Mr. President, I thank Albania for organizing this important Security Council meeting. I also thank the briefers, SRSG Patten, Natalia Karbowska and Sherrie Rollins Westin for their important contributions.
We have learned from the history of war and conflicts around the world that conflict-related sexual violence has been used as a tactical or strategic means of weakening, if not destroying, the adversary by targeting the civilian population. A multitude of reports indicates that the unjustified, unprovoked war of aggression of the Russian Federation against its neighbour Ukraine is unfortunately no exception.
We have heard with shock and horror many accounts about brutal cases of conflict-related sexual violence all over Ukraine, predominantly against women and girls, but also against men and boys. And we know that amidst the chaos of war, with limited support on the ground and almost no access to services and while millions are fleeing, as the SRSG reported it today, the risks of sexual and gender-based violence being largely unaccounted for are high. This is a deplorable situation, and this must change.
I would like to address five points:
First, as reporting and monitoring are key to hold the perpetrators accountable, we support SRSG Patten’s demand to reinforce the staff of the UN Human Rights Monitoring Mission and the Prosecutor General in Ukraine with CRSV-specialized personnel. With the escalation of Russia’s aggression in Eastern Ukraine, the UN Human Rights Monitoring Mission in Ukraine is already reaching its limits.
Second, we also commend the framework of cooperation that SRSG Patten and the Ukrainian government signed on her recent visit to Ukraine. It is a vital condition for the SRSG’s office and her team of experts to commence their work on site. We see this as a matter of urgency since the situation in Ukraine is deteriorating in the course of Russia’s ongoing war. Health care, especially sexual and reproductive health, mental health services and psychological counselling are insufficient considering the scale of the crisis with numerous internally displaced people. Rapid and effective action is necessary. This is why we will continue our funding for the office of the SRSG in 2022.
My third point: A survivor-centred approach is essential to prevent and respond to conflict-related sexual violence. Three years after the adoption of Security Council resolution 2467, put forward by Germany, we are concerned about its slow implementation. The international community must strengthen survivors’ rights and improve their access to justice, sexual and reproductive health and rights, rehabilitation, reparations and reintegration.
Fourth, women often suffer most from the consequences of war. Women are the ones fleeing the country with children and elderly. They are the ones who are the main targets of conflict-related sexual violence, but also of trafficking in persons when trying to escape from the violence. Germany will continue its engagement to fight trafficking in persons, including by promoting the resolution on this topic in the Human Rights Council. To protect the Ukrainian women coming to Germany, we have installed several protection mechanisms, like websites that inform in Ukrainian, active information in the trains that the refugees use, and police presence at the train stations.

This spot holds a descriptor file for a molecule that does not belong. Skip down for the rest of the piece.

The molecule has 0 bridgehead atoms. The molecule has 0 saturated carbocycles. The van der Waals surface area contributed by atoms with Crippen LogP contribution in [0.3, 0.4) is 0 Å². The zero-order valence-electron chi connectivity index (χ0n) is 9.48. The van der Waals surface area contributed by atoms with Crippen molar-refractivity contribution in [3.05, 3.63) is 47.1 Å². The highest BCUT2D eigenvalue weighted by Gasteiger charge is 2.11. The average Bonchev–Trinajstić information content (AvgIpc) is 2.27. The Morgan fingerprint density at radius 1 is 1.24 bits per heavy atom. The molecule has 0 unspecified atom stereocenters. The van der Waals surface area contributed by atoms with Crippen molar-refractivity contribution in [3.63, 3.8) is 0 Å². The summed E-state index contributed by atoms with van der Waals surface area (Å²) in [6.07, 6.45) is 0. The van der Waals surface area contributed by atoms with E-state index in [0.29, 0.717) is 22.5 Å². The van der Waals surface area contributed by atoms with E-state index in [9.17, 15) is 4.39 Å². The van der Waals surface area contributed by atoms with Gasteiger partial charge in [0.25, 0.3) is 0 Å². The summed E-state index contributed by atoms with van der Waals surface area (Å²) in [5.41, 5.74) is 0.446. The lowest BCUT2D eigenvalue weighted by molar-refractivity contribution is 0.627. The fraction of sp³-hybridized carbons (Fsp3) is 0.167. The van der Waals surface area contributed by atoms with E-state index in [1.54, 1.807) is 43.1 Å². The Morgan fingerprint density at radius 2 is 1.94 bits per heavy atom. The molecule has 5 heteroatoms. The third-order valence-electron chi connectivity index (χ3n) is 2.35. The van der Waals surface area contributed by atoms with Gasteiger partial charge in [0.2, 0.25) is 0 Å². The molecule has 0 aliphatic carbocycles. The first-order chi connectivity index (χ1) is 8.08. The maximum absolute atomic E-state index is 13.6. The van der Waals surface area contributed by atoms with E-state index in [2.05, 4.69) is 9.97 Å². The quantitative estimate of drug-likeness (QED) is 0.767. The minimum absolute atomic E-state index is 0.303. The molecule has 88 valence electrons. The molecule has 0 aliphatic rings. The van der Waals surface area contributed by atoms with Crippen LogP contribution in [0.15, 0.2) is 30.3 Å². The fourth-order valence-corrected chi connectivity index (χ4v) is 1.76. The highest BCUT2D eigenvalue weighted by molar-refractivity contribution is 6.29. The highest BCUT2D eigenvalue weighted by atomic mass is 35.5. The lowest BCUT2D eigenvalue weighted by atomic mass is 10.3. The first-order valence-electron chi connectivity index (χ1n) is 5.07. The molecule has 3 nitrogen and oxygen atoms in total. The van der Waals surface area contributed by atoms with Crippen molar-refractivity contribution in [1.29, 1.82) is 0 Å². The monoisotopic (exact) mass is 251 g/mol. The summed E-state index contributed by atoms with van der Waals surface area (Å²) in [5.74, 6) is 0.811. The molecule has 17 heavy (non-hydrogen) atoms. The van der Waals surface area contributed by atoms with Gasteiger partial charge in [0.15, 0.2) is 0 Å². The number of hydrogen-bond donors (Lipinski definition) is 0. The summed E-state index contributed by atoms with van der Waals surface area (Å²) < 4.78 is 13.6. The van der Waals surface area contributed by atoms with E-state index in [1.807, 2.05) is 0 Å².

And fifth, Germany reiterates its pledge to fight conflict-related sexual violence in all contexts. In the case of Ukraine, it means that while we continue our efforts to stop this illegal and unjustified war, we will work equally hard to mitigate the immediate effects of the war on the Ukrainian people. Human security, responding to the humanitarian crisis, addressing the profoundly gendered implications of wars and conflicts: These are not secondary considerations, they are central to our foreign policy decisions. Our feminist foreign policy implies, among other things, to take into account the repercussions of war and conflict on all segments of the population, especially on those individuals who are particularly vulnerable or marginalized.
Finally, let me stress that our concerns are deliberately not limited to the tragic situation in Ukraine. In closing, let me thus highlight a few examples of our broader support to combatting sexual and gender-based violence:
In 2021 alone, German humanitarian assistance funded 26 projects with vital components addressing sexual and gender-based violence, totalling an amount of more than 80 million US Dollars. This made Germany the largest donor of the Oslo Pledging Conference.
Germany also continues to be the largest donor for ICRC’s Special Appeal on Sexual Violence.
Earlier this year, German humanitarian assistance launched a new and innovative project with UN Women to strengthen measures against sexual and gender-based violence in humanitarian response plans.
Germany will continue to remain focussed on this highly important issue.
On January 20, 2022 the General Assembly of the UN in New York adopted by consenus a new resolution which calls an States and non-state actors to take active measures against Holocaust denial.